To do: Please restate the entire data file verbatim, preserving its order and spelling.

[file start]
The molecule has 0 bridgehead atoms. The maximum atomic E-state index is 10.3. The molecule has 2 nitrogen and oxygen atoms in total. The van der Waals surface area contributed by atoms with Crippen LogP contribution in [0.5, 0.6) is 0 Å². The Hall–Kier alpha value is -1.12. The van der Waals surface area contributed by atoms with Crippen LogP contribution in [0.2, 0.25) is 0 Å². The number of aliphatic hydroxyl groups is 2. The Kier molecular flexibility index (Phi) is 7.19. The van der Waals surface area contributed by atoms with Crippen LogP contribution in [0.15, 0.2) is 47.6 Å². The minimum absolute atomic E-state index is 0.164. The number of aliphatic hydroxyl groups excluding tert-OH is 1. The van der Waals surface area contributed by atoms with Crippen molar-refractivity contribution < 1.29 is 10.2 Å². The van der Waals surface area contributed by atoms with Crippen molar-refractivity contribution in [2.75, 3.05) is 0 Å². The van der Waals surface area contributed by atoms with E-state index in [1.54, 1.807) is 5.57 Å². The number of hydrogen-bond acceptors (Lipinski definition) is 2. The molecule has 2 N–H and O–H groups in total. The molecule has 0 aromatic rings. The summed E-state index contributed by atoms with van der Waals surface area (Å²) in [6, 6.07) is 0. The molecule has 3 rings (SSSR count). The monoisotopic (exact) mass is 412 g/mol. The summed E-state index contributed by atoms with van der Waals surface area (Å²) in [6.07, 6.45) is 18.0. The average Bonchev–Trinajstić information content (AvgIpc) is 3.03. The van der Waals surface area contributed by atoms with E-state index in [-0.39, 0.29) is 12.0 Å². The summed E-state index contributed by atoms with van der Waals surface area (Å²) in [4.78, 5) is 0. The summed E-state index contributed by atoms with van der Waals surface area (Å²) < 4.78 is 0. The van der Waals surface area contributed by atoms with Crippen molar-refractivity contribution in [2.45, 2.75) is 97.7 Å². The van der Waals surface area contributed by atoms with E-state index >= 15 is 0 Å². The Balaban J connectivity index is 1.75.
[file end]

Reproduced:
The molecule has 0 bridgehead atoms. The maximum atomic E-state index is 10.3. The molecule has 2 nitrogen and oxygen atoms in total. The van der Waals surface area contributed by atoms with Crippen LogP contribution in [0.5, 0.6) is 0 Å². The Hall–Kier alpha value is -1.12. The van der Waals surface area contributed by atoms with Crippen LogP contribution in [0.2, 0.25) is 0 Å². The number of aliphatic hydroxyl groups is 2. The Kier molecular flexibility index (Phi) is 7.19. The van der Waals surface area contributed by atoms with Crippen LogP contribution in [0.15, 0.2) is 47.6 Å². The minimum absolute atomic E-state index is 0.164. The number of aliphatic hydroxyl groups excluding tert-OH is 1. The van der Waals surface area contributed by atoms with Crippen molar-refractivity contribution < 1.29 is 10.2 Å². The van der Waals surface area contributed by atoms with Crippen molar-refractivity contribution in [2.75, 3.05) is 0 Å². The van der Waals surface area contributed by atoms with E-state index in [1.54, 1.807) is 5.57 Å². The number of hydrogen-bond acceptors (Lipinski definition) is 2. The molecule has 2 N–H and O–H groups in total. The molecule has 0 aromatic rings. The summed E-state index contributed by atoms with van der Waals surface area (Å²) in [6, 6.07) is 0. The molecule has 3 rings (SSSR count). The monoisotopic (exact) mass is 412 g/mol. The summed E-state index contributed by atoms with van der Waals surface area (Å²) in [6.07, 6.45) is 18.0. The average Bonchev–Trinajstić information content (AvgIpc) is 3.03. The van der Waals surface area contributed by atoms with E-state index in [-0.39, 0.29) is 12.0 Å². The summed E-state index contributed by atoms with van der Waals surface area (Å²) in [4.78, 5) is 0. The summed E-state index contributed by atoms with van der Waals surface area (Å²) < 4.78 is 0. The van der Waals surface area contributed by atoms with Crippen molar-refractivity contribution in [2.45, 2.75) is 97.7 Å². The van der Waals surface area contributed by atoms with E-state index >= 15 is 0 Å². The Balaban J connectivity index is 1.75.